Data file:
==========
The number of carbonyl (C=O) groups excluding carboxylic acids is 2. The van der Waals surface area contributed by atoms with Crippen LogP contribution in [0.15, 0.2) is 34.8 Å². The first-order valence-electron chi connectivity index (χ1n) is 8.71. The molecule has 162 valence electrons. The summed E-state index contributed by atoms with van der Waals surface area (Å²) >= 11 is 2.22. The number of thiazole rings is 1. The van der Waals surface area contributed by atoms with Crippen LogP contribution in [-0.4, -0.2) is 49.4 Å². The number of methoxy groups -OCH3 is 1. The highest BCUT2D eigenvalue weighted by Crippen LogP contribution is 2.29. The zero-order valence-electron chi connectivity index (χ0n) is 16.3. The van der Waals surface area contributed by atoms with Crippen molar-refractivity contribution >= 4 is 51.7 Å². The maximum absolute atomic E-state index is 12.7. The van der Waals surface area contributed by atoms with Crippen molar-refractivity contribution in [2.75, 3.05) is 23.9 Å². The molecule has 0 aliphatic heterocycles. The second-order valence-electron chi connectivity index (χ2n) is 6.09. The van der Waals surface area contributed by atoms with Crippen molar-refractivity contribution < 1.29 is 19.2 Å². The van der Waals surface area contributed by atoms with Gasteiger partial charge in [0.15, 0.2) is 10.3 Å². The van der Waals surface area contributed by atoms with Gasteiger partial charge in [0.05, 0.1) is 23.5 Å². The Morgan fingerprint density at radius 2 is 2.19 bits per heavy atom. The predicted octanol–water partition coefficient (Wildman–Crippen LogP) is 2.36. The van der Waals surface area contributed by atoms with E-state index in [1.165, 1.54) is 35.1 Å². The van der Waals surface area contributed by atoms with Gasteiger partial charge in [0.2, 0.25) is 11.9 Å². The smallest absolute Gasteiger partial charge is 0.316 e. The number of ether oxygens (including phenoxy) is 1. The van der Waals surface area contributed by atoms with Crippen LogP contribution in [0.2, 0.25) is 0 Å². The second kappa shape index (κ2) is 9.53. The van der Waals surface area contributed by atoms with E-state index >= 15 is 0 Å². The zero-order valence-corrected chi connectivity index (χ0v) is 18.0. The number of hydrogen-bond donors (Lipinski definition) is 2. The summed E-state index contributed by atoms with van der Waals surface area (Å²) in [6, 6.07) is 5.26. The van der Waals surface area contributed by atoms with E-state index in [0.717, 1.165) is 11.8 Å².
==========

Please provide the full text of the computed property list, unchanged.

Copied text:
The number of carbonyl (C=O) groups excluding carboxylic acids is 2. The van der Waals surface area contributed by atoms with Crippen LogP contribution in [0.15, 0.2) is 34.8 Å². The first-order valence-electron chi connectivity index (χ1n) is 8.71. The molecule has 162 valence electrons. The summed E-state index contributed by atoms with van der Waals surface area (Å²) >= 11 is 2.22. The number of thiazole rings is 1. The van der Waals surface area contributed by atoms with Crippen LogP contribution in [-0.4, -0.2) is 49.4 Å². The number of methoxy groups -OCH3 is 1. The highest BCUT2D eigenvalue weighted by Crippen LogP contribution is 2.29. The zero-order valence-electron chi connectivity index (χ0n) is 16.3. The van der Waals surface area contributed by atoms with Crippen molar-refractivity contribution >= 4 is 51.7 Å². The maximum absolute atomic E-state index is 12.7. The van der Waals surface area contributed by atoms with Crippen molar-refractivity contribution in [2.75, 3.05) is 23.9 Å². The molecule has 0 aliphatic heterocycles. The second-order valence-electron chi connectivity index (χ2n) is 6.09. The van der Waals surface area contributed by atoms with Crippen molar-refractivity contribution < 1.29 is 19.2 Å². The van der Waals surface area contributed by atoms with Gasteiger partial charge in [0.15, 0.2) is 10.3 Å². The van der Waals surface area contributed by atoms with Gasteiger partial charge in [0.05, 0.1) is 23.5 Å². The Morgan fingerprint density at radius 2 is 2.19 bits per heavy atom. The predicted octanol–water partition coefficient (Wildman–Crippen LogP) is 2.36. The van der Waals surface area contributed by atoms with E-state index in [1.165, 1.54) is 35.1 Å². The van der Waals surface area contributed by atoms with Gasteiger partial charge in [0.2, 0.25) is 11.9 Å². The smallest absolute Gasteiger partial charge is 0.316 e. The number of ether oxygens (including phenoxy) is 1. The van der Waals surface area contributed by atoms with Crippen LogP contribution in [0.2, 0.25) is 0 Å². The second kappa shape index (κ2) is 9.53. The van der Waals surface area contributed by atoms with E-state index >= 15 is 0 Å². The zero-order valence-corrected chi connectivity index (χ0v) is 18.0. The number of hydrogen-bond donors (Lipinski definition) is 2. The summed E-state index contributed by atoms with van der Waals surface area (Å²) in [6, 6.07) is 5.26. The van der Waals surface area contributed by atoms with E-state index in [0.717, 1.165) is 11.8 Å².